Out the front of my friend’s apartment block, in the little section next to the carpark they’ve converted into a vegetable garden, the tomatoes are waist height and flowering. I’m always terrified I won’t get the tomatoes in the ground in time, then I spend the next month saying, “I should stake them, I should stake them,” as they get tall, heavy and droop to the garden bed. I have to very carefully pull their long arms up and around the stake. Watch the tomatoes get fat and finally red. If you haven’t planted them yet, it’s not too late. Get them in the ground, there’s still enough time for them to grow, flower and fruit. Sarah says to get excellent tomatoes you have to sing to the plants, but the ones out the front are looking pretty good with only the occasional song wafting from a parked car’s radio – so I’ll leave that up to you.
This relish recipe is an end of summer recipe really, for when the tomatoes are so prolific everyone is sick of them. It’s a way of capturing that end of summer feeling in a jar, that fragrant tomato plant smell from reaching into the green and picking ripe red tomatoes, hot and bursting from the sun. But Sarah and I are eager for the flavours of summer. At the Victoria Markets there are beautiful Murray Bridge tomatoes from South Australia. They’re full of flavour and cheap enough for relish. The recipe comes from our friend Micka’s family. It is his Nonna Joyce’s recipe. In rural NSW where she lives she says the good ripe tomatoes haven’t appeared in the shops yet, but she’s waiting.
The recipe is one that Joyce adapted from a cookbook with all the local ladies’ recipes from the town, Finley where she has lived for the last thirty or so years. The ingredients are very 1960s Australian – it needs both Keens Mustard and Keens Traditional Curry Powder. They give the relish that perfect amount of spice.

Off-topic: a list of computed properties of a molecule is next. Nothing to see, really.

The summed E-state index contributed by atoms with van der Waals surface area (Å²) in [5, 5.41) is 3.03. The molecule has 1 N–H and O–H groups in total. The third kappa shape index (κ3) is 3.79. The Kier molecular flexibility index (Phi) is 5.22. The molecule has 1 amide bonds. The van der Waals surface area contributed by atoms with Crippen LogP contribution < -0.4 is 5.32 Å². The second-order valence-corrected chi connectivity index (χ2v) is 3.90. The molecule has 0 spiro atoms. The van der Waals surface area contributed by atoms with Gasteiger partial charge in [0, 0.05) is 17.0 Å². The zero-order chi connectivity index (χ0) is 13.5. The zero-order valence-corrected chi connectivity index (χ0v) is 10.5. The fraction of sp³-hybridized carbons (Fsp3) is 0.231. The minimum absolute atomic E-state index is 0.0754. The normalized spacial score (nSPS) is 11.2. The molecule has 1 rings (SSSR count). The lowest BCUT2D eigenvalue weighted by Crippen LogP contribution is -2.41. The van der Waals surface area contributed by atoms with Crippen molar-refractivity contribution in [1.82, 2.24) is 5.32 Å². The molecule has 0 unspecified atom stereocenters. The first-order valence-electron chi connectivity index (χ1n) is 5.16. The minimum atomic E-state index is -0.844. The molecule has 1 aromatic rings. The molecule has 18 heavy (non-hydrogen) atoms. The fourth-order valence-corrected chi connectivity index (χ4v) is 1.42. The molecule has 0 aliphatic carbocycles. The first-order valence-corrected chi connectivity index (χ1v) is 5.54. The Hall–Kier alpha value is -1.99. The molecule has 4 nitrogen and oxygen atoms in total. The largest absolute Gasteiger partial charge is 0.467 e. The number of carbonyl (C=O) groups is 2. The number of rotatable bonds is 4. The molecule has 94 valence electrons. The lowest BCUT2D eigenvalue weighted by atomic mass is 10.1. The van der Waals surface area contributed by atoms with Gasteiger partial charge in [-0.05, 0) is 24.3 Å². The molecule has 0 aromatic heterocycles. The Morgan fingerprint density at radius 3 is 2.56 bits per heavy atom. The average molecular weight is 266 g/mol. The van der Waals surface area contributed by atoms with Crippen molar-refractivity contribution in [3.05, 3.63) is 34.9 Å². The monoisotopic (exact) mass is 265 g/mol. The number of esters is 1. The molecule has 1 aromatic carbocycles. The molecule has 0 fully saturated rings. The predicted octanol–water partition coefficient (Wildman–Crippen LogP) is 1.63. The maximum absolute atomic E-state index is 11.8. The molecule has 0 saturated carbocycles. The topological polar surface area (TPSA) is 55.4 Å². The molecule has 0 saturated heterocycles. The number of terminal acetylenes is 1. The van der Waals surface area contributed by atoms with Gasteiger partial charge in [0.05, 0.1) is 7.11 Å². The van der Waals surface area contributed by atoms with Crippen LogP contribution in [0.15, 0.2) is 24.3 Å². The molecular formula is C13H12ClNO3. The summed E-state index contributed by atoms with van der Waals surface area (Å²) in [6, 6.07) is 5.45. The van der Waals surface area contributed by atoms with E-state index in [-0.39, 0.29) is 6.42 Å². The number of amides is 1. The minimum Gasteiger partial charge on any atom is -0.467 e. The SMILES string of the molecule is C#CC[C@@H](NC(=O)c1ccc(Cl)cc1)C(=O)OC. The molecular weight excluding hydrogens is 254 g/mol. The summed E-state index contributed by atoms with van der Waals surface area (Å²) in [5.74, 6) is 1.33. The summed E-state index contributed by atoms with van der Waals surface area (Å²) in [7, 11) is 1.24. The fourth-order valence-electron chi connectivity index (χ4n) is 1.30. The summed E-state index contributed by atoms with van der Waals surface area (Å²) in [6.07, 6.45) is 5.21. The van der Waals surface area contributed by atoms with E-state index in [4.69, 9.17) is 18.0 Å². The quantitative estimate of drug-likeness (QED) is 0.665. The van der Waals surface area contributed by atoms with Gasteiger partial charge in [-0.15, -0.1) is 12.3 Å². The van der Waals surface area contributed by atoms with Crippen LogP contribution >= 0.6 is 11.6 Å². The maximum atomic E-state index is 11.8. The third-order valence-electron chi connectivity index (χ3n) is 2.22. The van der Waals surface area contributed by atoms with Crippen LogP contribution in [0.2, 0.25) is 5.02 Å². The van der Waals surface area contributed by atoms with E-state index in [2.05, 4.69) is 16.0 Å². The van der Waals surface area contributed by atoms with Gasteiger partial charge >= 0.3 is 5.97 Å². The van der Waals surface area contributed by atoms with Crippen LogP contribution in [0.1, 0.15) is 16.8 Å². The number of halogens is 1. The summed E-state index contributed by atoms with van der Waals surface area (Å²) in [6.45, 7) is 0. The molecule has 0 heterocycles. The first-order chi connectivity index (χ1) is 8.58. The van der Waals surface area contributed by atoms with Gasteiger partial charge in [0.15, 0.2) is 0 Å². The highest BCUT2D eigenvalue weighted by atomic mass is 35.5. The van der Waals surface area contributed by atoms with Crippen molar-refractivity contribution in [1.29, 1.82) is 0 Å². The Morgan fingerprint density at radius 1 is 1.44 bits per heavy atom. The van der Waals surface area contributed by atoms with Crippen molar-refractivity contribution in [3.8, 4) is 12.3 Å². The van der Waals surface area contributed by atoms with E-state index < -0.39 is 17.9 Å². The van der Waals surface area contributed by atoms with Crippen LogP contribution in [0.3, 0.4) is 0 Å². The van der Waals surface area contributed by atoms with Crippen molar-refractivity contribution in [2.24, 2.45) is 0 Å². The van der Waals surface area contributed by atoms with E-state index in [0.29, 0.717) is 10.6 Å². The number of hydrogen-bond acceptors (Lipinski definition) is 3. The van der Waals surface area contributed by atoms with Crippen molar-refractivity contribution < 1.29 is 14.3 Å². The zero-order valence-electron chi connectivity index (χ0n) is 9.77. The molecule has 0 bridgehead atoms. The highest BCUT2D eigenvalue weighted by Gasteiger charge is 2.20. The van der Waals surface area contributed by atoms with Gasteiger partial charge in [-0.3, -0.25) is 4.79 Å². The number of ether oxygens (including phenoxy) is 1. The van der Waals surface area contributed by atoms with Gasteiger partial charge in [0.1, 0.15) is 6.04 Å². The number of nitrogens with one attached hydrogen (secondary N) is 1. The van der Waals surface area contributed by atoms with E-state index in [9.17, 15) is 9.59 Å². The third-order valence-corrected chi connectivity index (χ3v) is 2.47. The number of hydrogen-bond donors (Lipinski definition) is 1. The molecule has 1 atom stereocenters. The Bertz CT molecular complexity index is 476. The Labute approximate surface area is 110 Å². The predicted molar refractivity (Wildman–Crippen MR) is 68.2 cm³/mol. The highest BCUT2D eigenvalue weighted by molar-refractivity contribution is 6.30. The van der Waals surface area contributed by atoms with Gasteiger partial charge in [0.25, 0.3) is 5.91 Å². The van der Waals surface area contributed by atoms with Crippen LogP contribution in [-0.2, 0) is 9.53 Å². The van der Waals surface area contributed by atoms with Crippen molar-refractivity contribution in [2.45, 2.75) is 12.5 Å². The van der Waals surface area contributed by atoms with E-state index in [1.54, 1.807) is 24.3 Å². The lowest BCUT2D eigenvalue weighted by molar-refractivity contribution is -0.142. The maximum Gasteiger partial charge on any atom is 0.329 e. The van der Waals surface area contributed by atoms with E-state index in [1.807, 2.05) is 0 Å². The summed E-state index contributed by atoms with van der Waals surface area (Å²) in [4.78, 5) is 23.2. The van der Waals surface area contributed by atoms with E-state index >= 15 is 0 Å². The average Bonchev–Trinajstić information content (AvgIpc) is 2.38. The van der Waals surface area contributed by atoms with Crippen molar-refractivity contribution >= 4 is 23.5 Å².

Serve this relish with poached eggs at breakfast, or with pie at a picnic in the park, with cheese and crackers, or really whatever takes your fancy. It would be beautiful with some cold Christmas ham. When Micka was little Nonna Joyce would make Cornish pasties for all the kids and the relish was always the pastie’s companion. A grown up Micka describes his Nonna Joyce like a child would. He says she has curly red hair, soft white skin and smells like nice make up. He says the relish is like her: sweet but not too sweet, auburn-red like her hair. For Micka the relish tastes like home.
Joyce’s Tomato Relish
1 1/2kg ripe tomatoes, peeled and cubed
1 tbsp Keens curry powder
1 tbsp Keens mustard powder
500g onions, chopped
2 cups brown malt vinegar
2 tbsp salt
½ tsp pepper
2 tbsp brown malt vinegar
1 cup of sugar
Skin the tomatoes by scoring a cross on their bums, dropping them into boiling water for a moment, then into cold water. The skin should rub off easily.
Have one bowl for the chopped onions and one bowl for the cubed tomatoes. Sprinkle both with a tablespoon of salt and leave overnight.
The next day drain off the liquid and place onions and tomatoes into a heavy based saucepan. Add the 2 cups of vinegar and bring to the boil. Combine curry powder, mustard powder, and pepper in a small bowl with the extra 2 tbsp of vinegar, mix to a smooth paste. Stir into the tomato mixture and simmer slowly for an hour. Add the sugar, stirring until dissolved and simmer for a further hour and a quarter. (Be careful here, that the relish doesn’t stick and burn at the bottom of the pan.)
Joyce says to bottle while still hot (have hot, sterilised jars prepared) and to seal the jars when cold. We normally seal the jars when the preserve is still hot, and when we made this with Micka on the weekend I managed, while bottling, to spill a jar of hot relish on myself and the kitchen. I looked like a horror movie extra splattered with red from head to toe. So, maybe wait until it’s cool to put the lids on.
This makes 4 smallish jars – we tripled the recipe with no problems.